Forget Shankly’s ‘life and death’ and forget Fergie’s ‘bloody hell,’ if you want a quote that really encapsulates modern football, look to Twitter swearpot @barcajim.
“If I didn’t love football so much,” he once said, “I’d fucking hate it.”
It is a curious contradiction that most of us can find so much to despise in a sport to which we willingly devote so much of our time. We’re angry about the lack of atmosphere, about the high ticket prices, about the gulf between the players and ourselves, and yet here I am writing about football and here you are reading it when you should probably be working. We can’t get away. We’ll never get away. We don’t want to get away. We love/hate it.
Richard Foster loves/hates football and has done for over five decades, hence this sleuth of bugbears. All the usual targets take a pasting, including diving, agents and Sepp Blatter. Some justified right-handers are landed on things like the loan system; widely abused by clubs both large and small these days. That’s a conversation we should be having.
A few less justified jabs are aimed at things like old cup final songs, which were never really meant to be taken seriously anyway. Foster’s hatred of Arsenal mascot Gunnersaurus very nearly earned him this website’s first ever minus score. Who hates Gunnersaurus? Look at his face. Just look at his face.
Throughout the book, celebrities and writers are granted guest spots to add their own fury to the party, the best of which is Matt Dickinson’s call for a ban on rowdy parents at children’s games.
“Parents would be permitted to ask just one question – ‘was that fun?’ – and only after the final whistle.”
In tone, ‘The A-Z of Football Hates’ is very similar to Rob Smyth and Georgina Turner’s ‘Jumpers for Goalposts,’ but while that book was long form and luxuriated in every diatribe, Foster is far more staccato; it’s a Clash song compared to Smyth and Turner’s requiem for the past. One is for a long train journey, the other is to be kept in the bathroom and read in instalments.
But while both books are so contrasting in style, they run the same risk of alienating the reader. When faced with a barrage of complaints about anything; a restaurant, a radio station, a person, there is only ever a finite period of time before you feel compelled to say, “Well, why don’t you stop eating there/listening to it/having sex with them?”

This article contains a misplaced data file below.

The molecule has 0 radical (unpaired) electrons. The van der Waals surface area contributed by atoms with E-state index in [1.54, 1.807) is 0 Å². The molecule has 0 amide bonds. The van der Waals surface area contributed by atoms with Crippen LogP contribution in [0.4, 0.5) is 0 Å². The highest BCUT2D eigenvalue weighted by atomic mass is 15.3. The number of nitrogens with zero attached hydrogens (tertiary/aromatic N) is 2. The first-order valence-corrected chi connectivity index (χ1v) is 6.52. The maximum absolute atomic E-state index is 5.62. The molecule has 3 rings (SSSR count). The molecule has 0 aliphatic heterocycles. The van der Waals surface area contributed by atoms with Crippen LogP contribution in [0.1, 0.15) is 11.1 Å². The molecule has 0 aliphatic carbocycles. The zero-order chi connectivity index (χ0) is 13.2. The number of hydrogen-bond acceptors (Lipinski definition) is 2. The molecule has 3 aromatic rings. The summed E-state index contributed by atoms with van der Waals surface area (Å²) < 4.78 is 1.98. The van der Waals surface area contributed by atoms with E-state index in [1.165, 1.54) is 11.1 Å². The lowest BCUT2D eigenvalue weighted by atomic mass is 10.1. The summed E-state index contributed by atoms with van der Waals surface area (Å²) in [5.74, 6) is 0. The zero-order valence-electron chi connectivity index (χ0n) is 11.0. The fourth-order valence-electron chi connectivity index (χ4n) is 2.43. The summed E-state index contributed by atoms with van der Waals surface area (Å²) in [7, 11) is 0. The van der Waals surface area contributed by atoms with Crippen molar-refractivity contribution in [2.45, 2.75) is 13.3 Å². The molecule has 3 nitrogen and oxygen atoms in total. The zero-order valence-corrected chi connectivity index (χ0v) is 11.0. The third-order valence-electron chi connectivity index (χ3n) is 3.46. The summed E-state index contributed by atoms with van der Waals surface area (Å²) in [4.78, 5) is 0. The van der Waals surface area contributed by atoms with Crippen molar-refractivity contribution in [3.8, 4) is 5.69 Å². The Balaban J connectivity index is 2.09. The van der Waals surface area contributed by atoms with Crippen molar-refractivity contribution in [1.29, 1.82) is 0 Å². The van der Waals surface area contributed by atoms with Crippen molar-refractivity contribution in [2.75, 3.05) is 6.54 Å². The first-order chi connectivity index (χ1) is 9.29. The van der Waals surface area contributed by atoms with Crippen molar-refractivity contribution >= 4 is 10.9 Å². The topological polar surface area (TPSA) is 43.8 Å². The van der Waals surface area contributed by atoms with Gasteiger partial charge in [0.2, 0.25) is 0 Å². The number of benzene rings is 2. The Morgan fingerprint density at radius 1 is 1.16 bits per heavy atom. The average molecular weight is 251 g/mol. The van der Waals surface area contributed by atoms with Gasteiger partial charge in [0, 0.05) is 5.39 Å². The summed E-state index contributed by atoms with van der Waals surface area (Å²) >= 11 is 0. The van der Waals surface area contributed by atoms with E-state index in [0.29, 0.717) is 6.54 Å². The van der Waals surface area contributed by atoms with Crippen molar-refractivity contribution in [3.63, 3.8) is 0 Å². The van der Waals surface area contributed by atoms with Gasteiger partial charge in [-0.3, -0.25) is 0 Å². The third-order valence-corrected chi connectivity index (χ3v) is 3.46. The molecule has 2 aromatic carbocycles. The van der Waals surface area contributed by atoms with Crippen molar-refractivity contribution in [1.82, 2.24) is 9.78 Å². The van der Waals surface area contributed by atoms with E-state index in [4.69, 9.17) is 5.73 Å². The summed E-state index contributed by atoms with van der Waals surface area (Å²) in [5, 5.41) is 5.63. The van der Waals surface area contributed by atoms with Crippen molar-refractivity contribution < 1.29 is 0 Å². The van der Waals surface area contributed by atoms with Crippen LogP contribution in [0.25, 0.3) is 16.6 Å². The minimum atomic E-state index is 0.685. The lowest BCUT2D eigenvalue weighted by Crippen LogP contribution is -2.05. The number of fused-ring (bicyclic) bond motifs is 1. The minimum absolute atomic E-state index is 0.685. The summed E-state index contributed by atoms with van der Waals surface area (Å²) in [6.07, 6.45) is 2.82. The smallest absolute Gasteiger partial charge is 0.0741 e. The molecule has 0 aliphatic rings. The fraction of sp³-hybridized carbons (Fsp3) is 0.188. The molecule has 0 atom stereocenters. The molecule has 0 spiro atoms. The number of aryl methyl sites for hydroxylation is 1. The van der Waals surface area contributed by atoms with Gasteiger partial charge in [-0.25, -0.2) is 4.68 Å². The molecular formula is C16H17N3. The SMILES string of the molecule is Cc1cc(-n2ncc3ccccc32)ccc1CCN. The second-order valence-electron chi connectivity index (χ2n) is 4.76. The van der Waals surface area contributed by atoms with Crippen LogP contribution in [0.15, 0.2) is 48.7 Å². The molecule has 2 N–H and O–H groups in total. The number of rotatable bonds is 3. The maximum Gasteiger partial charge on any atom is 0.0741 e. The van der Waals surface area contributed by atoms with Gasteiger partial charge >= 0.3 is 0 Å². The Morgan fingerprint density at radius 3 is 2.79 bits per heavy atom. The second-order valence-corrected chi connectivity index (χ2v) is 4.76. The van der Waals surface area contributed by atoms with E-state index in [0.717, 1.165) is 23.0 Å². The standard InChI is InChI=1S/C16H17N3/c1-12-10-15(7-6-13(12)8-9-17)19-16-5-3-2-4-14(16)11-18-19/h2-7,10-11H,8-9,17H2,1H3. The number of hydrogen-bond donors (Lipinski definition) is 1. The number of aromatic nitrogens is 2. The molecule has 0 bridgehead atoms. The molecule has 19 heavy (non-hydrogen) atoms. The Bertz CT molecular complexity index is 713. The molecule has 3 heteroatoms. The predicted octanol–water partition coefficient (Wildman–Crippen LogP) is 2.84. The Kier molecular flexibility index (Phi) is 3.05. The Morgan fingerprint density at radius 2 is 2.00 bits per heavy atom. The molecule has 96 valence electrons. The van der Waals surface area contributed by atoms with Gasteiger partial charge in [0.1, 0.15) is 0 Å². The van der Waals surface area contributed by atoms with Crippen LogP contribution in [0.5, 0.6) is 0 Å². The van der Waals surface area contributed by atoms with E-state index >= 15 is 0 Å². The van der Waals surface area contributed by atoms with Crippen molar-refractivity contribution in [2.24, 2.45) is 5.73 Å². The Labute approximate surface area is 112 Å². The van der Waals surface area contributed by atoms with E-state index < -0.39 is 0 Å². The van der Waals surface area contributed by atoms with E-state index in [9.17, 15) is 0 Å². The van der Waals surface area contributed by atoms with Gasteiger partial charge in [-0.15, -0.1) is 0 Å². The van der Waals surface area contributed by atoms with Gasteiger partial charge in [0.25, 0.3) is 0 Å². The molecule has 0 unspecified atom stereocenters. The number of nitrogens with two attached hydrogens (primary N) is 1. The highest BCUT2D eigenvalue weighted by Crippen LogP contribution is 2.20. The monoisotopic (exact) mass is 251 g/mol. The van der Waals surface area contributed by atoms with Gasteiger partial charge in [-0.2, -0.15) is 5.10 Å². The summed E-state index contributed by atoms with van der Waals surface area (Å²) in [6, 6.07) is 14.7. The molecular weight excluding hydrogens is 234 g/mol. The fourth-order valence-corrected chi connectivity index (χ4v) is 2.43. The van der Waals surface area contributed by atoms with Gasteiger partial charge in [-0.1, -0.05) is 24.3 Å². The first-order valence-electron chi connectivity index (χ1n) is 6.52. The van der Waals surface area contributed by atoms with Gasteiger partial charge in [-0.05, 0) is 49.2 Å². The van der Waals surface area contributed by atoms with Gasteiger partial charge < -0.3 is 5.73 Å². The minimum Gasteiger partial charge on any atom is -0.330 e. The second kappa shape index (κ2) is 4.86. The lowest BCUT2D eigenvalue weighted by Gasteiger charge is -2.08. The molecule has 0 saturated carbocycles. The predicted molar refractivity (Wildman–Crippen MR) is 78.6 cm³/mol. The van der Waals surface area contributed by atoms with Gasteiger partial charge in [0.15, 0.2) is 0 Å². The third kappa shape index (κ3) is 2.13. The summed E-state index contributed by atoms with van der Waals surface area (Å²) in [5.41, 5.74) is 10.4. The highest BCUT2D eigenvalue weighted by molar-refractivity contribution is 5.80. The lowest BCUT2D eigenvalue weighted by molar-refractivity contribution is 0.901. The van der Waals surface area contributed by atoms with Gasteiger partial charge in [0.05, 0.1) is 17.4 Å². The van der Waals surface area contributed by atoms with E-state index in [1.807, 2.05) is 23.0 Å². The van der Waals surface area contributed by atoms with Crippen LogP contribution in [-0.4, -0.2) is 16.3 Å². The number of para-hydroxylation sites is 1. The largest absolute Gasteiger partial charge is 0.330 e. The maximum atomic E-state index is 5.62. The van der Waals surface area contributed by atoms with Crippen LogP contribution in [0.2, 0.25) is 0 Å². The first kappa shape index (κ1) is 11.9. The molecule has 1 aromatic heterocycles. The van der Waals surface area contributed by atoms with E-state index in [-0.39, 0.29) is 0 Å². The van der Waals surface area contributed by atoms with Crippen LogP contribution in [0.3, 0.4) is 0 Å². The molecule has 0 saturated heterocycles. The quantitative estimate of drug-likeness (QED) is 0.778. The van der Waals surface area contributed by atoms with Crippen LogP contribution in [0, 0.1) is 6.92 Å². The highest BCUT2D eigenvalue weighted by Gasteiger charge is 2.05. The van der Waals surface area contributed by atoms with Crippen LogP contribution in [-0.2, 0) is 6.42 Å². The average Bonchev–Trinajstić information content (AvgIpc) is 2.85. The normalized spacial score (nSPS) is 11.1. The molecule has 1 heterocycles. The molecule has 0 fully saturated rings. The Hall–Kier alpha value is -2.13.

This is a shame because Foster, like Smyth and Turner, makes points worthy of consideration. This is not, to use a term that Paul McCarthy popularised here, ‘off the top of the head bollocks.’ It’s well researched, well written and well meaning. Football can be a force for good, but more often than not these days, it seems driven by greed and self-interest.
But there are a number of ways in which football has improved over the last 20 years. It’s safer to watch, there’s a growing diversity on lines of race, gender and sexual orientation in the stadium and you don’t have to stand your child in a flowing torrent of piss that cascades down from the back of the terraces. Sadly, one of the reasons that so many children’s feet are dry is that hardly anyone can afford to get them in the stadium in the first place. And so the debate continues.
How well this book is received will depend on you. If you feed on anger and fury, add two points to the score and buy it now. If you find the ‘Against Modern Football’ movement tiresome, take two points away and move along.
Richard Foster is on Twitter (@rcfoster)